Speech and Language Disorders Associated with Corticobasal Degeneration
Blake, Margaret Lehman, Duffy, Joseph R., Boeve, Bradley F., Ahlskog, Eric J., Maraganore, Demetrius M., Journal of Medical Speech - Language Pathology
Corticobasal degeneration (CBD) is a neurodegenerative disease characterized by asymmetric cortical and extrapyramidal signs including progressive asymmetric limb rigidity and apraxia. Other commonly occurring signs include alien limb phenomena, frontal release signs, postural instability, cognitive and/or memory deficits, aphasia, apraxia of speech, and dysarthria. An extensive literature review revealed that although speech and language deficits are common, they rarely are described in detail. The current study examined the speech and language characteristics of 13 cases of autopsy-confirmed CBD. Findings indicate that speech and language disorders were common signs of the disorder and often were among the first signs of CBD. Aphasia was present in over half of the patients and was most often characterized as nonfluent, or anomic. Dysarthria and apraxia of speech were present in approximately 30% and 40% of patients, respectively. Dysarthria type was typically mixed, with either spastic or hypokinetic features present in all affected cases. Although the presentation of speech and language disorders was heterogeneous across patients, the findings highlight the importance of these disorders in the detection and diagnosis of CBD.
Degenerative neurological disorders frequently result in speech and language deficits, including dysarthria, apraxia of speech (AOS), and aphasia. These deficits may be the first sign of a degenerative neurological condition, and their recognition can contribute to the localization of pathologic changes and the neurologic diagnosis (Duffy, 1995).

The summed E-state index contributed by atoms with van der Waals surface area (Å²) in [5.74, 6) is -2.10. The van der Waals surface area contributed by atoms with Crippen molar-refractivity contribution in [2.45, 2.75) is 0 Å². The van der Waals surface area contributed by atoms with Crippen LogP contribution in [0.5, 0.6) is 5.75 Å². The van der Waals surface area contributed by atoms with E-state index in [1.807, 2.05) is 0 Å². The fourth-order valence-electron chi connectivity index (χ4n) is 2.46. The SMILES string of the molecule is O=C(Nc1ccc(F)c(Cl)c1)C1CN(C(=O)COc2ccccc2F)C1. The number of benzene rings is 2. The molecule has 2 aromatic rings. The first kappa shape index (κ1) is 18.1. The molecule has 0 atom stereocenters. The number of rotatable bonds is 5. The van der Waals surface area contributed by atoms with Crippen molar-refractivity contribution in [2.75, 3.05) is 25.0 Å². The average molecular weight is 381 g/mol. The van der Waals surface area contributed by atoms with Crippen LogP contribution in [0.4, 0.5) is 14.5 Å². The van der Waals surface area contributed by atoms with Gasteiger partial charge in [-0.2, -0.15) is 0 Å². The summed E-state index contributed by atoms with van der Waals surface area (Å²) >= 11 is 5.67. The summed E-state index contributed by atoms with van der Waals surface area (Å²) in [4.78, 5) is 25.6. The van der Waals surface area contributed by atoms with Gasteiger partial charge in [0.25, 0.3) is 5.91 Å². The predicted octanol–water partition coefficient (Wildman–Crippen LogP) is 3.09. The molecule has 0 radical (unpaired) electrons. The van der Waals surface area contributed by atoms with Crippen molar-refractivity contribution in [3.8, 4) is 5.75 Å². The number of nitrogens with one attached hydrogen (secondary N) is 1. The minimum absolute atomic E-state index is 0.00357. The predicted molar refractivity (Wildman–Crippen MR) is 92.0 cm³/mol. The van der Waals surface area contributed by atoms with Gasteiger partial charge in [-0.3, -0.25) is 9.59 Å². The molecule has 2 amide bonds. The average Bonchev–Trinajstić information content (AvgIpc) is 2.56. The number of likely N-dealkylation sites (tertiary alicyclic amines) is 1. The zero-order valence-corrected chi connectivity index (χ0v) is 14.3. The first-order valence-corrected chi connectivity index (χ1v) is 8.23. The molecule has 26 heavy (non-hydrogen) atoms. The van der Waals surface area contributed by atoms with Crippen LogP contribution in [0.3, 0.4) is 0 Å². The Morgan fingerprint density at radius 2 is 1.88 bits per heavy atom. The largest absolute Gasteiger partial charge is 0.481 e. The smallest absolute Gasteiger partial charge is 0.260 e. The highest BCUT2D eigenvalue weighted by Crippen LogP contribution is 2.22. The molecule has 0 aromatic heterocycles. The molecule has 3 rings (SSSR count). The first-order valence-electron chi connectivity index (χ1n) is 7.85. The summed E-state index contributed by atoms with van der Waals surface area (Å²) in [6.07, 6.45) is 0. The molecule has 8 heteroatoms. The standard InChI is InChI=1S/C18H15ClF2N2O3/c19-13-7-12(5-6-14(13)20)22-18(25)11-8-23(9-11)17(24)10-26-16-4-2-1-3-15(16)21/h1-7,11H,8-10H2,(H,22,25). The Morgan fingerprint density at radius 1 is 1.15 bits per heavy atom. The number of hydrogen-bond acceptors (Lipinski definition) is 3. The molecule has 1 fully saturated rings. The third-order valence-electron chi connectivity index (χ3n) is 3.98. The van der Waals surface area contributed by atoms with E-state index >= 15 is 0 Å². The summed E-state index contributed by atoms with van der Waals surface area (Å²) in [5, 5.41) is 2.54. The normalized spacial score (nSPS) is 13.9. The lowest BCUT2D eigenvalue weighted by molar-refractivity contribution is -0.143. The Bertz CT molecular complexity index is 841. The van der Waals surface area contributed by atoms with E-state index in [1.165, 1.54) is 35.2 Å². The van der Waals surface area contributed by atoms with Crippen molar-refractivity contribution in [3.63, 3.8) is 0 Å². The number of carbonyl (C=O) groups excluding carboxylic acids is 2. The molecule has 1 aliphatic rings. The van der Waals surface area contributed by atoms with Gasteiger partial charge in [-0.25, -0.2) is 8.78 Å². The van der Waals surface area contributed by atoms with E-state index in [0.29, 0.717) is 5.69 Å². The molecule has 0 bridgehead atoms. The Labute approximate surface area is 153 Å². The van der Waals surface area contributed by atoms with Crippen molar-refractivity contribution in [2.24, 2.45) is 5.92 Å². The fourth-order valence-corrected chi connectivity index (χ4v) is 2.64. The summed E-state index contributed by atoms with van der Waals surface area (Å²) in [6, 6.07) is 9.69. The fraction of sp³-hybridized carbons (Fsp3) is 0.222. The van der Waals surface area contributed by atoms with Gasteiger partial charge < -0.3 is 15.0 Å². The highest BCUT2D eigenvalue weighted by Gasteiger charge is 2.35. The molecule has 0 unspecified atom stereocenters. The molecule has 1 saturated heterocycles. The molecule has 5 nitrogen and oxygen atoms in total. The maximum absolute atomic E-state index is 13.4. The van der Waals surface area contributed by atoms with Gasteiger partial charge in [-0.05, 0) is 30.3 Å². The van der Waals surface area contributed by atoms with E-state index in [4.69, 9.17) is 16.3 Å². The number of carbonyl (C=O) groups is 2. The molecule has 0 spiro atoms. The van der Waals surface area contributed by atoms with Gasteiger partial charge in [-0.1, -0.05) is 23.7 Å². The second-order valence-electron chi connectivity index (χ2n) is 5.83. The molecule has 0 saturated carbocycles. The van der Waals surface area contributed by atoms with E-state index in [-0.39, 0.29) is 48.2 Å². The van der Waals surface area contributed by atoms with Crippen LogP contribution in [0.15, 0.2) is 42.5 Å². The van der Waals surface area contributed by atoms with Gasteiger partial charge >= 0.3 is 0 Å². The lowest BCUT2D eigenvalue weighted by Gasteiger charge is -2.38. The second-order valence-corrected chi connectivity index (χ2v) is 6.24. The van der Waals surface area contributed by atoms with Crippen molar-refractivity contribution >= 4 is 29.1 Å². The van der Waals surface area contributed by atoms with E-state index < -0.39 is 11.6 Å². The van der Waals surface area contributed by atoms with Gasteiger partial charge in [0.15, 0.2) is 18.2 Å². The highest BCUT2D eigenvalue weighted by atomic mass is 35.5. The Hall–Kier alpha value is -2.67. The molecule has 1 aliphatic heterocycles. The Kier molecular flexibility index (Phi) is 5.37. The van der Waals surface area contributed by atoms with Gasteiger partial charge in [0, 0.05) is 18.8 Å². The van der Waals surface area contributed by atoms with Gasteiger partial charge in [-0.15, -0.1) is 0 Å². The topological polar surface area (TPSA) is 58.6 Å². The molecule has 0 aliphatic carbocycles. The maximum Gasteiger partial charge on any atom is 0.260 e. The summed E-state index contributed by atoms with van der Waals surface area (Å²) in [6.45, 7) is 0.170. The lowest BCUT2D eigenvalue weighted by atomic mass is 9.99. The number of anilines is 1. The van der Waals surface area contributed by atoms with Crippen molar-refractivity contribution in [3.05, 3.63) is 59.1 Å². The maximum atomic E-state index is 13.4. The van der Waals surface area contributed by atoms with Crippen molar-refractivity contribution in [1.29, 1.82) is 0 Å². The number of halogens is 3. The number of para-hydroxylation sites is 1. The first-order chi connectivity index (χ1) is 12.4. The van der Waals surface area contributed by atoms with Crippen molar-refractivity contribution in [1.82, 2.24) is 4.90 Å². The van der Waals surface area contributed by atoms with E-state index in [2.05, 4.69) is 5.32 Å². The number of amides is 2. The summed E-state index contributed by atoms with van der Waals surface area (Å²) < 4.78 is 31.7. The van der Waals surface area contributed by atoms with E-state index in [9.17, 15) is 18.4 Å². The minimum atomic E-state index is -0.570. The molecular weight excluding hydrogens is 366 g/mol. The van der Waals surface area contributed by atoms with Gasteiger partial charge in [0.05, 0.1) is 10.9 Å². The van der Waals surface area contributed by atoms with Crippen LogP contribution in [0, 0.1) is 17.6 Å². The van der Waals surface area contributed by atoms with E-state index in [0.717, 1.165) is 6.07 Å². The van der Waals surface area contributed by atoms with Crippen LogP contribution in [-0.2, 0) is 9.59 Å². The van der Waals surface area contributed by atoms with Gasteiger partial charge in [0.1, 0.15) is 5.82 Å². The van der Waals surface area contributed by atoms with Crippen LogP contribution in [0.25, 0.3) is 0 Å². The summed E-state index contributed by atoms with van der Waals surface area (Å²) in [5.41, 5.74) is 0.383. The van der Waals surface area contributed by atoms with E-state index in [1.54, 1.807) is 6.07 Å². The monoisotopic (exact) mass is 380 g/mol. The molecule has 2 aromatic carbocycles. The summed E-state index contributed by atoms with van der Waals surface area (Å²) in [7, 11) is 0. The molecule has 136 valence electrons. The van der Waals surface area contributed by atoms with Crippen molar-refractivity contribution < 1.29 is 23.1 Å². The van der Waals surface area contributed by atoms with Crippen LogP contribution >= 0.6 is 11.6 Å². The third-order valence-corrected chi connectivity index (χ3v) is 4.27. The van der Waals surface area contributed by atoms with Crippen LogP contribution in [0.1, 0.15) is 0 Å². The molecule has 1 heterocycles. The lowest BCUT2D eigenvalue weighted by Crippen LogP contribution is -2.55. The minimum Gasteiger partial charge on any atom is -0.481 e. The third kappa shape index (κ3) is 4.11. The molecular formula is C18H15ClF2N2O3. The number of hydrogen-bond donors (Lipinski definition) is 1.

Corticobasal degeneration (CBD; also called cortico-basal-ganglionic degeneration or cortico-striatal-nigral degeneration) * is a neurodegenerative disease characterized by asymmetric cortical and extrapyramidal signs, often with progressive asymmetric limb rigidity and apraxia as the core syndrome. Clinical diagnosis of probable CBD or CBD syndrome is made when these signs are present and do not respond to drugs used to treat Parkinson disease, such as levodopa. Other common signs that may appear during the course of CBD include alien limb phenomena, aphasia, apraxia of speech, dysarthria, cognitive and/or memory deficits, frontal release signs, and postural instability (Boeve et al., 2000; Kompoliti et al., 1998; Lang, Riley, & Bergeron, 1994; Litvan, 1997; Litvan et al., 1997; Rinne, Lee, Thompson, & Marsden, 1994). Symptoms usually appear insidiously in the sixth to eighth decade, with gradual progression over 5 to 15 years until death (Boeve, 2000; Muller et. al., 2001).
Characteristics of the speech and language deficits that may occur in CBD are not well described, although they commonly are commented on. In a literature review conducted by searching the Medline database from 1990 to April 2000 using the keyword "corticobasal degeneration," 66 reports were identified that provided behavioral descriptions of a total of 504 cases, the majority of which had clinically diagnosed CBD (as opposed to biopsy or autopsy-confirmed CBD). Speech or language characteristics were described in 60 of the 66 articles, representing 457 of the 504 cases. Twelve cases were known to be duplicated in multiple articles (Frattali, Grafman, Patronas, Makhlouf, & Litvan, 2000; Frattali & Sonies, 2000), and thus were counted only once in the total, leaving 457. Table 1 summarizes the speech and language problems noted within these 60 articles.
Speech disorders (i.e., dysarthria or AOS) were identified in 55% of the 457 cases (253/457). Diagnoses of these disorders were made by neurologists in the majority of cases and by a speech-language pathologist in 26 cases. Dysarthria was reported in 191 patients (42% of the 457 cases) within 34 of the 60 articles. Dysarthria--type using Darley, Aronson, and Brown's (1975) method of categorization--was reported in only one study. In that study, Frattali and Sonies (2000) identified hypokinetic dysarthria in 5 of their 13 patients, mixed dysarthria in 7 patients, and spastic dysarthria in 1 patient. …